On Saturday the 8th of April, I co-hosted Saturday Magazine on Joy 94.9FM with David McCarthy. Over the course of two hours we discussed a variety of issues, including the latest news in American and Australian politics, trends in education, youth homelessness and support for LGBTQ youth and the trials and tribulations of the AOC election.
A particular highlight was to catch up with good friend and former schoolmate, Paul Millar, who’s now based in Pnomh Penh in Cambodia writing for a local magazine.
You can listen to a variety of our conversations here:
As I watched ABC’s Q&A Monday episode, The National Economic Debate, I sat despairing at yet another missed opportunity to talk ambitiously about policy reforms in Australia. After an excellent question from the crowd about the merits of reforming the Goods and Services Tax (GST) to broaden its base and potentially increase the rate (whilst concurrently reducing and eliminating other inefficient and distortionary taxes), both Treasurer Chris Bowen and Shadow Treasurer Joe Hockey manoeuvered their way out of discussing what is a sensible reform. It was arguably the most disappointing element of what was a very entertaining and substantive debate between Bowen and Hockey that covered the breadth of economic issues facing Australia.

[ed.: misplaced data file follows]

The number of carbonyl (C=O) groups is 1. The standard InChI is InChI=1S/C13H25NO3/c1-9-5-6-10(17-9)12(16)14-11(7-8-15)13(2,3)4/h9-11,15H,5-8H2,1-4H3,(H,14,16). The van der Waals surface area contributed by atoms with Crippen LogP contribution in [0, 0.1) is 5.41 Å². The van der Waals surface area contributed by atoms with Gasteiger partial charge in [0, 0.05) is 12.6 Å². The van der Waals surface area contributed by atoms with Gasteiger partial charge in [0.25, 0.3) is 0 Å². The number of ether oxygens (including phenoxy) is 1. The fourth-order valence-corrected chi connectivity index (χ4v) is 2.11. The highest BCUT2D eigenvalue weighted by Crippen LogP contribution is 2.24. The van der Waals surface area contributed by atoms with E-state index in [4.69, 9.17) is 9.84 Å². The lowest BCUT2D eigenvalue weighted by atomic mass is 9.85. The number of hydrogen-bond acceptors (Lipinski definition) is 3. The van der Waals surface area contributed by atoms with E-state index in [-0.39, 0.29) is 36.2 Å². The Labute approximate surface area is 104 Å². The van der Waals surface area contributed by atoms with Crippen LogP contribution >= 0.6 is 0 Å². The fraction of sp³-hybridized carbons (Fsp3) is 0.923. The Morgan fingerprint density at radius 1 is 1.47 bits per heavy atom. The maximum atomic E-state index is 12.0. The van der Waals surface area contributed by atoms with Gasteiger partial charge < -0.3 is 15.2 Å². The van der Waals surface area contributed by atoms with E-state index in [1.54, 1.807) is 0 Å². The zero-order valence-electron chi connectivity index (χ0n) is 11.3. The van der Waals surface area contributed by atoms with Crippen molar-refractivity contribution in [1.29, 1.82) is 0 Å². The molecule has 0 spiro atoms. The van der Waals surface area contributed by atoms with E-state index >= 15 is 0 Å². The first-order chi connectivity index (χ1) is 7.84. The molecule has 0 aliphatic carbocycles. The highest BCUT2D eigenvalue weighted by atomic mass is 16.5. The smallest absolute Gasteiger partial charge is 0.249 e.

The last three years haven’t been great for Australia’s political reputation around the world. Despite an economy that’s the envy of most, and our ascension to a seat on the Security Council in the United Nations, we’ve developed a worrying habit of knifing our elected leaders. As Nick Bryant, BBC’s former Australia correspondent, so neatly encapsulated after March’s failed Labor Leadership Spill, we’ve become the “coup capital” of the world. It’s seemingly with this issue in mind, amongst others, that recently re-installed Prime Minister Kevin Rudd, has proposed reforms to open up election of the Labor leadership to members of party.